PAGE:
Don’t Panic! Jones’s Van goes in for a service

Clive Dunn in Dad's Army. Pictured: Screenshot from 'The Armoured Might of Lance Corporal Jones', wh

Clive Dunn in Dad's Army. Pictured: Screenshot from 'The Armoured Might of Lance Corporal Jones', which features the flint cottages of Nether Row in Thetford. - Credit: Supplied

As a makeshift personnel carrier for Walmington-on-Sea's Home Guard, it suffered from its fair share of bangs and scrapes - not to mention the odd accidental bayonetting.

Jack Jones' butchers van from Dads Army is owned by the Dads Army Museum in Thetford and essential

Jack Jones' butchers van from Dads Army is owned by the Dads Army Museum in Thetford and essential viewing for those following the Dad's Army trail. Photograph Simon Parker - Credit: Archant

So it was perhaps high time that Corporal Jones's van finally went in for a service.

The truck, now an exhibit at the Dad's Army Museum, in Thetford, has been taken to the Ford plant at Dagenham, east London, where it was made 80 years ago.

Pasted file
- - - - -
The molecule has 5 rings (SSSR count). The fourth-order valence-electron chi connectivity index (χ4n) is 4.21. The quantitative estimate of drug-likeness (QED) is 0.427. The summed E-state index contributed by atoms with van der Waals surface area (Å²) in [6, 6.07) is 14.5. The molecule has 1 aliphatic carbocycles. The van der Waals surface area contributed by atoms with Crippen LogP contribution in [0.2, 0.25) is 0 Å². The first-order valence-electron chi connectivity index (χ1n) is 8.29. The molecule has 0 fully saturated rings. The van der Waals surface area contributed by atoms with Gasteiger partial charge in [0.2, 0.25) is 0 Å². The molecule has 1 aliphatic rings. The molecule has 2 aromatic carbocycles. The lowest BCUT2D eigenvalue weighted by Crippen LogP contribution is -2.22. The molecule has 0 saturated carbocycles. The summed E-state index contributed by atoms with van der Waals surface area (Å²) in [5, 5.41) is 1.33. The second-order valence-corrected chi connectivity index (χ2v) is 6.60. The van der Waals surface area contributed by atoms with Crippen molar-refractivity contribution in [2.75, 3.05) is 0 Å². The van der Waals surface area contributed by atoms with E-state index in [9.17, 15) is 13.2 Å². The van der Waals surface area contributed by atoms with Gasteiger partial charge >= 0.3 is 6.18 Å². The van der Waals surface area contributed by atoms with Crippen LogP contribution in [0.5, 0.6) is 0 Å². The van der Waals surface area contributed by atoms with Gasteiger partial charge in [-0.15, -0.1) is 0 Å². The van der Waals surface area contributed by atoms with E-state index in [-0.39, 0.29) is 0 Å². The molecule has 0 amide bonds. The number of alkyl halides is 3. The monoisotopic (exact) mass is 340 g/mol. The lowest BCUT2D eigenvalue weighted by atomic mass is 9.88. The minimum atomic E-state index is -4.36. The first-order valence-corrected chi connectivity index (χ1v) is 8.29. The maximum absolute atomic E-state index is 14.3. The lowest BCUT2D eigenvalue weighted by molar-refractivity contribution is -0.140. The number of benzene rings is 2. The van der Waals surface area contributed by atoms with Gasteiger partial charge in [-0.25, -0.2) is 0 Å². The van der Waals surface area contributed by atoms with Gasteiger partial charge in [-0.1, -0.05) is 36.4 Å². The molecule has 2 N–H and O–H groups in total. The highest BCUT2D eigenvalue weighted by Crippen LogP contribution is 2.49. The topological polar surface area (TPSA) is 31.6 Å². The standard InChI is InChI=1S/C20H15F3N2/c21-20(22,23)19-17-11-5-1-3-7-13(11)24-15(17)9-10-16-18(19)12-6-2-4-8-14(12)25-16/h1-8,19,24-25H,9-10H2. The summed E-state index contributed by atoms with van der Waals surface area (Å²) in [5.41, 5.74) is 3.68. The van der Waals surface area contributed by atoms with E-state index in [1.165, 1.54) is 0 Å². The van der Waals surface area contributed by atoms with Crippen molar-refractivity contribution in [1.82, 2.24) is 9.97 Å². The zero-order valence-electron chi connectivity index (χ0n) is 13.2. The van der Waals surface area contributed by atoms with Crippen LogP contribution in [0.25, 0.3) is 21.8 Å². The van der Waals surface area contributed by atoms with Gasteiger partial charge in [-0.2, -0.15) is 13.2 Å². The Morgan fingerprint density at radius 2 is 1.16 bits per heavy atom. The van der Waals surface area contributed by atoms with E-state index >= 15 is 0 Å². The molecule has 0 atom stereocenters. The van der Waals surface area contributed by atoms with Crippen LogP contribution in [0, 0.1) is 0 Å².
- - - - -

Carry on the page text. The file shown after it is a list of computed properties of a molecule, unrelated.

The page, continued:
It follows a long year of public engagements for the 1935 two-ton Ford BB Box Van, as well as another starring role, in the forthcoming Dad's Army film adaptation, due out next year.

When the film's producers returned the van to its Norfolk home, it was found to have a number of faults, including a broken head gasket and water leaks.

Jones' Van undergoing repairs in Dagenham

Jones' Van undergoing repairs in Dagenham - Credit: Archant

Ford engineers came out to the look at the van in September and agreed to take it to its Heritage Workshop in Dagenham for a full repair, free of charge. The van was collected on November 2, but when engineers took a closer look at the engine, they found a string of issues.

Far from being doomed, however, the vehicle is being brought back to life by engineers Ivan Bartholomeusz and Colin Gray.

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They have dismantled the engine, gearbox and running gear for an overhaul which will have it good as new.

Volunteers from the museum made a trip to visit the van last week.

Stuart Wilson, volunteer, said: 'The last time it was driven was during the production of the new film and it came back with a water leak.

'We think the leak was already there, so it wasn't their fault, but it meant it needed some work doing.'

Mr Wilson added: 'Ford have been brilliant, and very generous with their help.'

It is hoped that the works will be completed in time for the release of the new Dad's Army Film at the beginning of February.

Are you involved in a restoration project? Email andrew.fitchett@archant.co.uk